Chapter 5: Man the Machine
One year after his book on the Republican and Democratic Conventions of 1968 Mailer was at work on still another book—this time he was in Houston and in Cape Canaveral, musing about the odyssey to the moon and the cultural and philosophical significance underlying this journey. It was obvious that Mailer had abandoned himself to his great passion of deciphering the meaning of America, no longer only by novelistic means, but also by being a witness at seminal events and by devising a hybrid narrative comprising the philosophical essay, the historical chronicle, and the techniques of the novel. However, not only did Mailer’s newfound role of the grand interpreter of America further evolve, but also his understanding of his role as an artist.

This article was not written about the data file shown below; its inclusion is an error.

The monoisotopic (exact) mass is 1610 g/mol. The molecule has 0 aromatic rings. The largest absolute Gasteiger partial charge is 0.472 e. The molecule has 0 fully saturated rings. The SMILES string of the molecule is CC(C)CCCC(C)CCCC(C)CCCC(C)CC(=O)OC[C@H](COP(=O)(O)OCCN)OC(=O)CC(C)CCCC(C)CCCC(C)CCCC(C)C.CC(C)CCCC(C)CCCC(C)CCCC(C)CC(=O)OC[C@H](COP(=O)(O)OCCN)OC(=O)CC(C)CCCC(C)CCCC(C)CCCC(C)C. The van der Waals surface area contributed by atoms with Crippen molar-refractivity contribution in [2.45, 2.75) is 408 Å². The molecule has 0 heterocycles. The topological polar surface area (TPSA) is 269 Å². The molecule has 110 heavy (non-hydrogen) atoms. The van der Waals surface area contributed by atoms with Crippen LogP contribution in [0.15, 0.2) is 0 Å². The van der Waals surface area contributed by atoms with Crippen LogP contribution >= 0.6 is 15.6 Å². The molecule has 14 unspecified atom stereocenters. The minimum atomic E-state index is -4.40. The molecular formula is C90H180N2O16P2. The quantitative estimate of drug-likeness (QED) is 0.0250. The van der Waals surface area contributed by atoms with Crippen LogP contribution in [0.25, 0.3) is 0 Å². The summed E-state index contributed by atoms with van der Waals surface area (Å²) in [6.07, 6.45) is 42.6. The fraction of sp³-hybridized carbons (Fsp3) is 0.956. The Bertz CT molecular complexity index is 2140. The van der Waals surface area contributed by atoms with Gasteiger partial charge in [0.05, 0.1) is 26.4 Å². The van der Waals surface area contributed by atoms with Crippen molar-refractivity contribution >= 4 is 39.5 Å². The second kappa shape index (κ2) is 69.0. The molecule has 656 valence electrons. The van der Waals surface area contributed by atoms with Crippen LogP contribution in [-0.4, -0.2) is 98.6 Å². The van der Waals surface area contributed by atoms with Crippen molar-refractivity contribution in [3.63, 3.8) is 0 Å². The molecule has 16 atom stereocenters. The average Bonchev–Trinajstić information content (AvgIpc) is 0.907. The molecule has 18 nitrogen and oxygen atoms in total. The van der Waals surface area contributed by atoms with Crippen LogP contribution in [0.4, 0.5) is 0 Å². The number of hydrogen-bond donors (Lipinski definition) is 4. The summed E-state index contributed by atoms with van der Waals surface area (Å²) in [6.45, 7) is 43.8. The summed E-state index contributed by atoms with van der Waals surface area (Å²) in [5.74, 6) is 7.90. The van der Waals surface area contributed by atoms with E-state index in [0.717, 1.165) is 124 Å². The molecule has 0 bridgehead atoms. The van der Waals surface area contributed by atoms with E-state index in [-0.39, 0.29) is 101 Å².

Of a Fire on the Moon (1970) begins with Mailer’s reflections on Hemingway’s death, which is a curious prologue to a book on the moon flight. The fact that Mailer’s response is directly experienced as a personal catastrophe suggests that more than the passing of a great writer is being felt. More likely, it was the passing of a great tradition, since of all the pre-war American writers, Hemingway epitomized the ethos of Modernism more brilliantly than any other. Hemingway had been at the fount of Modernism, had hobnobbed with its progenitors, among others, Ezra Pound and Gertrude Stein and Ford Madox Ford. It was Hemingway who carried these ideas further, popularising the modernist notions of language and style. More importantly, Hemingway...
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